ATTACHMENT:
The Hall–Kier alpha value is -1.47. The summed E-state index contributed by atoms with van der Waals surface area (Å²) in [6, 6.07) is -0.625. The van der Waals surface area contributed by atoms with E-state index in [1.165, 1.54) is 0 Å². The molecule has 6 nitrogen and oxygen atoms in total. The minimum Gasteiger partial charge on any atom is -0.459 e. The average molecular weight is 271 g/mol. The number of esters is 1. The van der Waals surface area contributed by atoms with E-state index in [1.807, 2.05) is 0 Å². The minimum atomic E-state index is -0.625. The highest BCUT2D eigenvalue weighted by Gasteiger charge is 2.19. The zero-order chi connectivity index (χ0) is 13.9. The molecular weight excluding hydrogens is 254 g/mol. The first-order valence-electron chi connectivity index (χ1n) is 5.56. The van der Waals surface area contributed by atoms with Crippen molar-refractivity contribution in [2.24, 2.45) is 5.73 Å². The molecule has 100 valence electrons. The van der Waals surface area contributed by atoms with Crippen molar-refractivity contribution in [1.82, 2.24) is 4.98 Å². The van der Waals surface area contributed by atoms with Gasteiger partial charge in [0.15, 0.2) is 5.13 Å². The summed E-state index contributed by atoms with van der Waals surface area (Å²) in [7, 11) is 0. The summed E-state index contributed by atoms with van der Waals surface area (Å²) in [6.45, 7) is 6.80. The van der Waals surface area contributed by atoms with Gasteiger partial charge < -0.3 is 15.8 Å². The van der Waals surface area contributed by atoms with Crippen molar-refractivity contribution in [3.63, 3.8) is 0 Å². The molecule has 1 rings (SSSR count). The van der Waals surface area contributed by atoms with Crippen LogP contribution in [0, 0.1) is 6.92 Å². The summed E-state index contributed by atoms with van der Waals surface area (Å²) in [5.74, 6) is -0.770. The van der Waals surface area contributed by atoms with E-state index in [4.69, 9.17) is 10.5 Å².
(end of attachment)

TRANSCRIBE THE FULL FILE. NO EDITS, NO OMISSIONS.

The Hall–Kier alpha value is -1.47. The summed E-state index contributed by atoms with van der Waals surface area (Å²) in [6, 6.07) is -0.625. The van der Waals surface area contributed by atoms with E-state index in [1.165, 1.54) is 0 Å². The molecule has 6 nitrogen and oxygen atoms in total. The minimum Gasteiger partial charge on any atom is -0.459 e. The average molecular weight is 271 g/mol. The number of esters is 1. The van der Waals surface area contributed by atoms with E-state index in [1.807, 2.05) is 0 Å². The minimum atomic E-state index is -0.625. The highest BCUT2D eigenvalue weighted by Gasteiger charge is 2.19. The zero-order chi connectivity index (χ0) is 13.9. The molecular weight excluding hydrogens is 254 g/mol. The first-order valence-electron chi connectivity index (χ1n) is 5.56. The van der Waals surface area contributed by atoms with Crippen molar-refractivity contribution in [2.24, 2.45) is 5.73 Å². The molecule has 100 valence electrons. The van der Waals surface area contributed by atoms with Crippen molar-refractivity contribution in [1.82, 2.24) is 4.98 Å². The van der Waals surface area contributed by atoms with Gasteiger partial charge in [0.15, 0.2) is 5.13 Å². The summed E-state index contributed by atoms with van der Waals surface area (Å²) in [7, 11) is 0. The summed E-state index contributed by atoms with van der Waals surface area (Å²) in [6.45, 7) is 6.80. The van der Waals surface area contributed by atoms with Gasteiger partial charge < -0.3 is 15.8 Å². The van der Waals surface area contributed by atoms with Crippen molar-refractivity contribution in [3.63, 3.8) is 0 Å². The molecule has 1 rings (SSSR count). The van der Waals surface area contributed by atoms with Crippen LogP contribution in [0, 0.1) is 6.92 Å². The summed E-state index contributed by atoms with van der Waals surface area (Å²) in [5.74, 6) is -0.770. The van der Waals surface area contributed by atoms with E-state index in [4.69, 9.17) is 10.5 Å².